There is no denying that G-code knowledge is an essential part of 3D printing knowledge, as every single action that the firmware of your 3D printer supports is essentially a G-code command, meaning that even the 3D printing process itself is a long list of G-code commands lined one after the other.
On the other hand, even though it’s a simple one, G-code is practically a programming language and, as a result, is not the most user-friendly thing to deal with for many 3D printing enthusiasts who aren’t familiar with programming in general, which causes most enthusiasts to be hesitant when it comes to learning it.
In today’s article, our topic will be the M82 G-Code in Marlin, in particular, which is one of the commands that we can consider to be relatively advanced, as there is some technical complexity behind the explanations of what it actually does, and why it would be necessary to use it.
So, what is the M82 G-Code command in Marlin firmware?
The M82 G-Code command in Marlin firmware sets the E-axis (extruder axis) to absolute mode, making it possible to utilize absolute positioning for all the commands related to extrusion while the X, Y, and Z axes remain in relative mode.
Moving forward, we will go through the purpose of the Marlin M82 G-code command more comprehensively, find out how to use the M82 G-code, and finally, discuss the scenarios where it would be suitable to utilize the M82 G-code command for the benefit of the 3D printing process.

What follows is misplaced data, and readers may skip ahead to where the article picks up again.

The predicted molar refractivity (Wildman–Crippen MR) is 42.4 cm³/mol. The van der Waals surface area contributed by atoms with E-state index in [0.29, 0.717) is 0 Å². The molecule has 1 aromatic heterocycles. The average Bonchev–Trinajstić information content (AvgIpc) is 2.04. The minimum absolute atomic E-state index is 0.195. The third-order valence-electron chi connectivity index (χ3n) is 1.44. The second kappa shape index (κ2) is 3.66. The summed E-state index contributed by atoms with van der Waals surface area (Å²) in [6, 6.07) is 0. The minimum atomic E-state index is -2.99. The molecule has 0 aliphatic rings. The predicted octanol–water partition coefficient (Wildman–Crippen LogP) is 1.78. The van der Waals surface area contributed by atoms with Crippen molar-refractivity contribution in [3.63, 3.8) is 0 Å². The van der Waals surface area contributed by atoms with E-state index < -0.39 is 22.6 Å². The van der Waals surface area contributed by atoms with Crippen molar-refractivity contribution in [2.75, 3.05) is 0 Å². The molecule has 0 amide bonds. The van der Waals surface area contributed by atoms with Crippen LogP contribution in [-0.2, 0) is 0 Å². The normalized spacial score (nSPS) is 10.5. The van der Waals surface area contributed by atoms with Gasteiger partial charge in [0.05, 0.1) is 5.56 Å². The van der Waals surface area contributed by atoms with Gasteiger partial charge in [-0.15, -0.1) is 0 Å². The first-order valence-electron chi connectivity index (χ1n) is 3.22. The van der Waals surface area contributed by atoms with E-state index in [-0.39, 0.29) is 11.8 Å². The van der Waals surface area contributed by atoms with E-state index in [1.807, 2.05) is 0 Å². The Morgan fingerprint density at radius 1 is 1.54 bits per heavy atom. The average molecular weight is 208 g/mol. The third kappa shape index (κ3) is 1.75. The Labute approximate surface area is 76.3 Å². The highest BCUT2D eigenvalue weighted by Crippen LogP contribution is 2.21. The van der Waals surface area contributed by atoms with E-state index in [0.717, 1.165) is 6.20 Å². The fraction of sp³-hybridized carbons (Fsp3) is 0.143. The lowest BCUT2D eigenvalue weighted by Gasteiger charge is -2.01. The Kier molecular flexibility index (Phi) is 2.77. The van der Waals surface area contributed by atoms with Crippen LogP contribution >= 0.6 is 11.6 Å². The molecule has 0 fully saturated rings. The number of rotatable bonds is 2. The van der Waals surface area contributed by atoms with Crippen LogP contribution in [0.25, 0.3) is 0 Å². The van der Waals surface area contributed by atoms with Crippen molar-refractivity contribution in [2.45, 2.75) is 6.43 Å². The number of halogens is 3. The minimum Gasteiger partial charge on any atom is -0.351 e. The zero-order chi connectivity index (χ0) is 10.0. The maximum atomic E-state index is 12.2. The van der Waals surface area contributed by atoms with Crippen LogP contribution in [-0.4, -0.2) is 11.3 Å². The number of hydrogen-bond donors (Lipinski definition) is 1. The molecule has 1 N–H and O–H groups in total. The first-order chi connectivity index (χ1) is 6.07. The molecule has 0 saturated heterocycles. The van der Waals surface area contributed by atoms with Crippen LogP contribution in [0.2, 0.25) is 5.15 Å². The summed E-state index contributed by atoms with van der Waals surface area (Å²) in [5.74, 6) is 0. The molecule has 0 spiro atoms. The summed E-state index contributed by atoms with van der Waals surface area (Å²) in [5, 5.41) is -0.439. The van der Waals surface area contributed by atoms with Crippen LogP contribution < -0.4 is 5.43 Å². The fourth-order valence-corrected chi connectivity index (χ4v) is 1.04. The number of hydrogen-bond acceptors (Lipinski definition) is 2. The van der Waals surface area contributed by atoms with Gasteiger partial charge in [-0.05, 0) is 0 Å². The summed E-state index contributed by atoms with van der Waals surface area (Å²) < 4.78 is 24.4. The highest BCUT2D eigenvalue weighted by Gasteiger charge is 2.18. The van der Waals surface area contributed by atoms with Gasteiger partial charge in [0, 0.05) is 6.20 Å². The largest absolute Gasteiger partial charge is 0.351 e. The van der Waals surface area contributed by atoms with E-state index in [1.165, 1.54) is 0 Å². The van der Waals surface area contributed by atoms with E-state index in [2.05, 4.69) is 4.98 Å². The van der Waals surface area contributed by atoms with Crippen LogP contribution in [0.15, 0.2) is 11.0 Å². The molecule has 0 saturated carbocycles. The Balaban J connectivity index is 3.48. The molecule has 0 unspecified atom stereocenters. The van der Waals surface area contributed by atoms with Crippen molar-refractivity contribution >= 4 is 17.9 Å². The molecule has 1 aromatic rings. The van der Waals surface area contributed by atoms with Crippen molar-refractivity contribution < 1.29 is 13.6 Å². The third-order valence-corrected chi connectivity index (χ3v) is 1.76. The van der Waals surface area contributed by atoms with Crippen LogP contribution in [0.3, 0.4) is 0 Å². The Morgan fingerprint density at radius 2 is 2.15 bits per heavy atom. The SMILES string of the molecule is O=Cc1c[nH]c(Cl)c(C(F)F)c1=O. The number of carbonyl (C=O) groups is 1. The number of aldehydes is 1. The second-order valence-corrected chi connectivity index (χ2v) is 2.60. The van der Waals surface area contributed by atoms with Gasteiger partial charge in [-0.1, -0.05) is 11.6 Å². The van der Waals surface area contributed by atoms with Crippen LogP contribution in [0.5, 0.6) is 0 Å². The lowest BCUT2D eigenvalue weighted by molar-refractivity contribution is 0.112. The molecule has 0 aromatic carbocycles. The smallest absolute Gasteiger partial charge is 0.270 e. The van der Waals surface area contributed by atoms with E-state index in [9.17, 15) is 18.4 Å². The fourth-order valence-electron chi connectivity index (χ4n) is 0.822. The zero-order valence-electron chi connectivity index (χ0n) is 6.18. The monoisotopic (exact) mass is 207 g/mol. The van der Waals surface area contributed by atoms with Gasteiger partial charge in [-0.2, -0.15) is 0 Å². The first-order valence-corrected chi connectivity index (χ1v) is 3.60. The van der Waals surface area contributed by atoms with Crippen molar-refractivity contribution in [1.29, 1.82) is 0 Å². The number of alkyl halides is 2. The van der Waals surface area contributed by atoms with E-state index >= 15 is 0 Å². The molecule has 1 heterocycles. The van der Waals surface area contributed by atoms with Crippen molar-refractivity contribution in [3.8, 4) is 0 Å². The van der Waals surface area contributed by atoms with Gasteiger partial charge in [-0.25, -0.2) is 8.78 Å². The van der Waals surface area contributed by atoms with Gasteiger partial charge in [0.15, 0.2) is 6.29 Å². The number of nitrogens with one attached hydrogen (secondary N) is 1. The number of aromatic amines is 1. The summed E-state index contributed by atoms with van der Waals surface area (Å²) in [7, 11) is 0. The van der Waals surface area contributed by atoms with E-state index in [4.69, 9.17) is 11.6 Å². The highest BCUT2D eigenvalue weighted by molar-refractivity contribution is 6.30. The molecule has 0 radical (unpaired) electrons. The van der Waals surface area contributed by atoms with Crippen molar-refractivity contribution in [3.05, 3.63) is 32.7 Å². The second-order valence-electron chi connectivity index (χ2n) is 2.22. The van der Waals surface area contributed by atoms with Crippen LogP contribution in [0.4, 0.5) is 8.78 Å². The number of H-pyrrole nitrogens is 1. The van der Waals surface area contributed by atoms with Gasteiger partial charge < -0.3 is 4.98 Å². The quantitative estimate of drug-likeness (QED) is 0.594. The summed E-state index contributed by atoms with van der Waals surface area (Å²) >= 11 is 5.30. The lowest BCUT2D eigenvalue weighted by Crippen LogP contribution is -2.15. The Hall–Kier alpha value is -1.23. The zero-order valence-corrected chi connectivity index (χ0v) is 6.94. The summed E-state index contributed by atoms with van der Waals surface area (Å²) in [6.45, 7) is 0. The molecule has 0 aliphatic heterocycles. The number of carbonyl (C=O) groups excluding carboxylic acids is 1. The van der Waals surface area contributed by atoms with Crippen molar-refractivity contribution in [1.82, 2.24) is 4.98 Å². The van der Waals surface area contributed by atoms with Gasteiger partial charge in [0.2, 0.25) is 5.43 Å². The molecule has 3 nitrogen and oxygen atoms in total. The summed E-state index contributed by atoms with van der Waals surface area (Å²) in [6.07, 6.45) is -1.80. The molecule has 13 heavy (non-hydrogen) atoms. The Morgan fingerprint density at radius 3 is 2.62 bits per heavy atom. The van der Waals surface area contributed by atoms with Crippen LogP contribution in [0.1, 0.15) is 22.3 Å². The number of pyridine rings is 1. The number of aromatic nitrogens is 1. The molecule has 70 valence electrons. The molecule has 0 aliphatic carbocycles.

What Is the M82 (E Absolute) G-Code in Marlin Firmware?
Even though the M82 G-code command isn’t one that you will need to utilize frequently, as it’s a utility command with a fairly specific purpose, there are definitely cases where knowledge about it can come in handy, making it a good idea to familiarize yourself with it.
The M82 G-code command in Marlin changes how the 3D printer interprets the values that are passed to the E value (E-axis) from relative mode to absolute mode.
When the E-axis is in absolute mode, all the values passed to the E parameter are interpreted relative to the origin point, meaning that the value should always correspond to the total amount of plastic required to be extruded at that point.
Unlike the G90 G-code command, which sets all the axes to absolute mode, the M82 G-code command only affects the E-axis and acts as an override that prevents the E-axis from going back into relative mode even when the G91 (Relative Positioning) is utilized.
To better understand how absolute mode for the E-axis exactly works, let’s start by looking at the three lines of G-code below, which are some of the first extrusion commands for a simple calibration cube when printing in E Relative mode:
G1 X101.126 Y98.551 E0.03119
G1 X101.912 Y98.039 E0.0312
G1 X102.739 Y97.597 E0.03119
Now, let’s convert these three lines to E Absolute mode:
G1 X101.126 Y98.551 E0.06237
G1 X101.912 Y98.039 E0.09357
G1 X102.739 Y97.597 E0.12476
In the first example, you will notice that the E value is always roughly 0.0312 mm, and since these lines of commands are written with the assumption that the E Relative mode is used, the 3D printer will extrude 0.0312 mm of plastic in each step.
On the other hand, in the second example, where E Absolute mode is used, you will notice that the E value increases with steps of 0.0312 mm instead, as the 3D printer will practically be subtracting the current E value from the amount of plastic that has been extruded so far to find the amount of plastic that will be extruded for the current step.